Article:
Belle des Alizés was a 3-bed 3-bath villa with an amazing patio and infinity pool overlooking the Caribbean Sea. The view was absolutely breathtaking and the highlight of this property. All the amenities were super modern, clean and looked as if they had barely been used. The kitchen came fully equipped and we had a brand-new grill on the patio which we got lots of good use out of. The bedrooms were well air-conditioned and two of the bedrooms had en-suite bathrooms with walk-in showers and rainfall shower heads. It was definitely one of the nicest homes we've ever stayed in with a view we could never get sick of.

The villa, despite being away from the tourist towns, was centrally located in a quiet neighborhood, about a 5-minute walk to the beach, a 2-minute drive to a grocery store and a 5-minute drive into the town of Le Moule. We didn't spend a lot of time in town, other than the daily visits to the produce stand (fresh banana daquiris anyone?) and the boulangerie for fresh baguettes. I mean, what's a trip to France without the baguettes? There were a few nights that we decided to venture out for dinner and drinks but we decided to go to the nearby town of Saint François which had a cute marina and lots of delicious options. It was definitely more touristy than Le Moule but still felt authentic (more on that later).

Sound amazing? It was and it is. But before you book your plane ticket, there are a few things you should know about Guadeloupe that makes it different from other Caribbean destinations:

  1. Most tourists are from France or French Canada and there are hardly ANY Americans. I think this is because, prior to Norwegian Air's service, it was tough to get to from the States and generally expensive. Which brings me to....
  2. Guadeloupe is technically part of France so people speak French, the local currency is the Euro and there is definitely a European vibe. Do not expect a lot of English being spoken however, unlike Paris where people are rude to English-speakers, the locals (and French tourists alike) are so friendly and really do make an effort to communicate through their broken English and our broken French.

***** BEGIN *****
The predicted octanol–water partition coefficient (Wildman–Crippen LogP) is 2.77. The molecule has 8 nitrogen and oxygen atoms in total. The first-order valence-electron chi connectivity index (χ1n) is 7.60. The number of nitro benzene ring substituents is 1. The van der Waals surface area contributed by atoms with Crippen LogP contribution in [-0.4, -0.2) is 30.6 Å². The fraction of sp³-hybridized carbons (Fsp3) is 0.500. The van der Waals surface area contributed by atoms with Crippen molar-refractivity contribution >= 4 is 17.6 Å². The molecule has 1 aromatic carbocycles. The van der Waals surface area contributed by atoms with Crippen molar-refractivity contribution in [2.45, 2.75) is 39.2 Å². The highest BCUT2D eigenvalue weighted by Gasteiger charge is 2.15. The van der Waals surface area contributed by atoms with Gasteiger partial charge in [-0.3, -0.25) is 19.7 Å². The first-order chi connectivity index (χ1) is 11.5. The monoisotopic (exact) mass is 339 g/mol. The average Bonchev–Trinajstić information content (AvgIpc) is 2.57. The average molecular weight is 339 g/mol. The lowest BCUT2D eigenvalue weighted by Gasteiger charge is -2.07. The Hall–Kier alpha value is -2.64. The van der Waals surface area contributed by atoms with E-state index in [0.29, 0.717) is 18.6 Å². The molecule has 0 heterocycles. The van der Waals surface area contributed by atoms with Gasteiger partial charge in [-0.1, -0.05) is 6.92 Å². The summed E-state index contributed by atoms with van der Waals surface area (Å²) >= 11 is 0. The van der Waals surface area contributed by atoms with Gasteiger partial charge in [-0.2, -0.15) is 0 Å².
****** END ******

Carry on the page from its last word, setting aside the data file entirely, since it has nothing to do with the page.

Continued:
3. There are very few resorts or mega-hotels and none of them are the chains that we Americans are used to. No Westin, no Marriott, but there is a Club Med if you're really hell-bent on staying at a resort. We visited Club Med to check out the facilities and while the beach was very nice, the hotel otherwise was not very impressive. Private villa rental is the way to go on this island.
  4. A car is a must for getting around, even if you're staying at a resort or at a place in town. But be warned that the roads are somewhat like those you'll find in Europe--narrow, windy and equipped with hidden speed traps. But overall you will be happy you rented one.

The above may deter some but honestly these are the things that made Guadeloupe great and truly unique. Personally, I loved the European vibe and it was super rewarding to exchange some words in French (and actually understand them). And being in a place that is technically part of France meant we ate and drank well too--the Carrefour was stocked full of French cheeses, fois gras, the most delectable butter imaginable, great wine and other yummy French treats (like my fav Krema Régal'ad chewy fruity candies). The pharmacy carried the good sunscreen and skin care products too! For us, it was a win-win.

Overall, Guadeloupe is such a great and relaxing island that you could easily spend an entire week just floating in your infinity pool sipping some French bubbly but there's also lots of good exploring if you do decide to venture out there. Stay tuned for my next post, which will feature a couple of recommendations to do just that. In the meantime, enjoy my pictures :)

The view from our pool
The view from our pool
The patio/terrace of the villa with a lovely infinity edge pool

The patio/terrace of the villa with a lovely infinity edge pool

Modern living room inside the villa
Modern living room inside the villa
Fully equipped kitchen with a bar that leads to the terrace
Fully equipped kitchen with a bar that leads to the terrace
Master bathroom with walk-in shower and rainfall shower head

Master bathroom with walk-in shower and rainfall shower head

Floating all day is hard work

Floating all day is hard work

View of the beach from the villa

View of the beach from the villa

Bringing pool floats with us was the smartest decision made all week!

Bringing pool floats with us was the smartest decision made all week!

The silver lining of the rain shower....a rainbow!

The silver lining of the rain shower....a rainbow!